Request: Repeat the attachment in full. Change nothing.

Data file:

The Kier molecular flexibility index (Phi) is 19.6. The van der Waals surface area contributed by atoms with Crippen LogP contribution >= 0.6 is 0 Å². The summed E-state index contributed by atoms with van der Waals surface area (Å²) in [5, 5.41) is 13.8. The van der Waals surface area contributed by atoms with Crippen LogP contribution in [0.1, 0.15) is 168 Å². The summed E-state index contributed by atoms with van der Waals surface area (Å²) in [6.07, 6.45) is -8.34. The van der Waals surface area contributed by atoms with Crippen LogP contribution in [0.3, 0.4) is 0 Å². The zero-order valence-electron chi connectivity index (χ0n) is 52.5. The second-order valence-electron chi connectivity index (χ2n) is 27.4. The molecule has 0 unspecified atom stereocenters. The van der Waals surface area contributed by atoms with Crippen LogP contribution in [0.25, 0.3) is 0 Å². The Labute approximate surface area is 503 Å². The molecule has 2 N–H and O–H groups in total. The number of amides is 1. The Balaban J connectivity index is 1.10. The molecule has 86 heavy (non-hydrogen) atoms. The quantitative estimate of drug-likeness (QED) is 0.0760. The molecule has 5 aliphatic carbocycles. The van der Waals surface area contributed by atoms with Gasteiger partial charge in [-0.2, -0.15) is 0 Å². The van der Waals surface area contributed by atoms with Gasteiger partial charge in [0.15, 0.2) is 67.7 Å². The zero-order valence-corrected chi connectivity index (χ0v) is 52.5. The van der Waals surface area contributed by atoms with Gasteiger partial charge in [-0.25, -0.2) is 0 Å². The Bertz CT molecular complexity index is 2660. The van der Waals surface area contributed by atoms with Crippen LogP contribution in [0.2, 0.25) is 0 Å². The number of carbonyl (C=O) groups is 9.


The Kier molecular flexibility index (Phi) is 19.6. The van der Waals surface area contributed by atoms with Crippen LogP contribution >= 0.6 is 0 Å². The summed E-state index contributed by atoms with van der Waals surface area (Å²) in [5, 5.41) is 13.8. The van der Waals surface area contributed by atoms with Crippen LogP contribution in [0.1, 0.15) is 168 Å². The summed E-state index contributed by atoms with van der Waals surface area (Å²) in [6.07, 6.45) is -8.34. The van der Waals surface area contributed by atoms with Crippen LogP contribution in [0.3, 0.4) is 0 Å². The zero-order valence-electron chi connectivity index (χ0n) is 52.5. The second-order valence-electron chi connectivity index (χ2n) is 27.4. The molecule has 0 unspecified atom stereocenters. The van der Waals surface area contributed by atoms with Crippen LogP contribution in [0.25, 0.3) is 0 Å². The Labute approximate surface area is 503 Å². The molecule has 2 N–H and O–H groups in total. The number of amides is 1. The Balaban J connectivity index is 1.10. The molecule has 86 heavy (non-hydrogen) atoms. The quantitative estimate of drug-likeness (QED) is 0.0760. The molecule has 5 aliphatic carbocycles. The van der Waals surface area contributed by atoms with Gasteiger partial charge in [-0.2, -0.15) is 0 Å². The van der Waals surface area contributed by atoms with Gasteiger partial charge in [0.15, 0.2) is 67.7 Å². The zero-order valence-corrected chi connectivity index (χ0v) is 52.5. The van der Waals surface area contributed by atoms with Gasteiger partial charge in [-0.25, -0.2) is 0 Å². The Bertz CT molecular complexity index is 2660. The van der Waals surface area contributed by atoms with Crippen LogP contribution in [0.2, 0.25) is 0 Å². The number of carbonyl (C=O) groups is 9.